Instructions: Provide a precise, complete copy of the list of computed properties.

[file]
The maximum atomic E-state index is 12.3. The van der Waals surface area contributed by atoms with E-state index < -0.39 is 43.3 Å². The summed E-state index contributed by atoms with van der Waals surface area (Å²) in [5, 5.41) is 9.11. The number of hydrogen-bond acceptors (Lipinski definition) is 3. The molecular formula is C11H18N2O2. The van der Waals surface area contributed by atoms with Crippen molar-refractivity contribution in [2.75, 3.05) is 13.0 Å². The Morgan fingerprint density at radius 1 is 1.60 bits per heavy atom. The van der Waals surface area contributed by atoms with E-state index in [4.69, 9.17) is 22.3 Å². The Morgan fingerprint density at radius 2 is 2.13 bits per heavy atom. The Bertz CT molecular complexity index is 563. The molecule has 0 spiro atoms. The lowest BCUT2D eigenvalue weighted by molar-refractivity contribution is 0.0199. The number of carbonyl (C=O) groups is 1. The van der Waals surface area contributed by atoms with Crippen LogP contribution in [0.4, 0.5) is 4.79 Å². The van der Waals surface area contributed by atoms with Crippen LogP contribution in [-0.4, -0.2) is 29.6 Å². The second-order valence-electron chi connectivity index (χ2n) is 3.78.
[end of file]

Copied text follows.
The maximum atomic E-state index is 12.3. The van der Waals surface area contributed by atoms with E-state index < -0.39 is 43.3 Å². The summed E-state index contributed by atoms with van der Waals surface area (Å²) in [5, 5.41) is 9.11. The number of hydrogen-bond acceptors (Lipinski definition) is 3. The molecular formula is C11H18N2O2. The van der Waals surface area contributed by atoms with Crippen molar-refractivity contribution in [2.75, 3.05) is 13.0 Å². The Morgan fingerprint density at radius 1 is 1.60 bits per heavy atom. The van der Waals surface area contributed by atoms with E-state index in [4.69, 9.17) is 22.3 Å². The Morgan fingerprint density at radius 2 is 2.13 bits per heavy atom. The Bertz CT molecular complexity index is 563. The molecule has 0 spiro atoms. The lowest BCUT2D eigenvalue weighted by molar-refractivity contribution is 0.0199. The number of carbonyl (C=O) groups is 1. The van der Waals surface area contributed by atoms with Crippen LogP contribution in [0.4, 0.5) is 4.79 Å². The van der Waals surface area contributed by atoms with Crippen LogP contribution in [-0.4, -0.2) is 29.6 Å². The second-order valence-electron chi connectivity index (χ2n) is 3.78.